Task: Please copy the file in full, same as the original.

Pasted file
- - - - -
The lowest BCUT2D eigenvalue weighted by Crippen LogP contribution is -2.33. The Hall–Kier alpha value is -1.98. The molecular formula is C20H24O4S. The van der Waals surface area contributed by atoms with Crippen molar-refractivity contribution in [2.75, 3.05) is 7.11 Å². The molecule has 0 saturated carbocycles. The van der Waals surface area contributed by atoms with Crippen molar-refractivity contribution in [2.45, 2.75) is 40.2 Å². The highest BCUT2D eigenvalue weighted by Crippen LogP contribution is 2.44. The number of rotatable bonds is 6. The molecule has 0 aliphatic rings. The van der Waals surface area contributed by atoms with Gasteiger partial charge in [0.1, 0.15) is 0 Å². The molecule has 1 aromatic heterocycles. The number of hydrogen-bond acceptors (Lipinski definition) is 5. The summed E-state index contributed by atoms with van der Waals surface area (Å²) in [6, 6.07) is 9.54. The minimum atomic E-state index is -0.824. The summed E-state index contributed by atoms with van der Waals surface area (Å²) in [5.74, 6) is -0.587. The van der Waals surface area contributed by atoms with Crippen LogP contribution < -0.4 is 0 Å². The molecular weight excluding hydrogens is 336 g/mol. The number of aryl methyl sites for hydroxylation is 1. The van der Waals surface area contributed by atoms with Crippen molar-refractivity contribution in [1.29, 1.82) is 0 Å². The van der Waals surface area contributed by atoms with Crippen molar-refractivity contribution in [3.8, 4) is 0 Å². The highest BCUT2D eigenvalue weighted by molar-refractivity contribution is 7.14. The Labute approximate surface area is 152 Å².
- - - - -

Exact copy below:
The lowest BCUT2D eigenvalue weighted by Crippen LogP contribution is -2.33. The Hall–Kier alpha value is -1.98. The molecular formula is C20H24O4S. The van der Waals surface area contributed by atoms with Crippen molar-refractivity contribution in [2.75, 3.05) is 7.11 Å². The molecule has 0 saturated carbocycles. The van der Waals surface area contributed by atoms with Crippen molar-refractivity contribution in [2.45, 2.75) is 40.2 Å². The highest BCUT2D eigenvalue weighted by Crippen LogP contribution is 2.44. The number of rotatable bonds is 6. The molecule has 0 aliphatic rings. The van der Waals surface area contributed by atoms with Gasteiger partial charge in [0.1, 0.15) is 0 Å². The molecule has 1 aromatic heterocycles. The number of hydrogen-bond acceptors (Lipinski definition) is 5. The summed E-state index contributed by atoms with van der Waals surface area (Å²) in [6, 6.07) is 9.54. The minimum atomic E-state index is -0.824. The summed E-state index contributed by atoms with van der Waals surface area (Å²) in [5.74, 6) is -0.587. The van der Waals surface area contributed by atoms with Crippen LogP contribution < -0.4 is 0 Å². The molecular weight excluding hydrogens is 336 g/mol. The number of aryl methyl sites for hydroxylation is 1. The van der Waals surface area contributed by atoms with Crippen molar-refractivity contribution in [1.29, 1.82) is 0 Å². The van der Waals surface area contributed by atoms with Crippen molar-refractivity contribution in [3.8, 4) is 0 Å². The highest BCUT2D eigenvalue weighted by molar-refractivity contribution is 7.14. The Labute approximate surface area is 152 Å².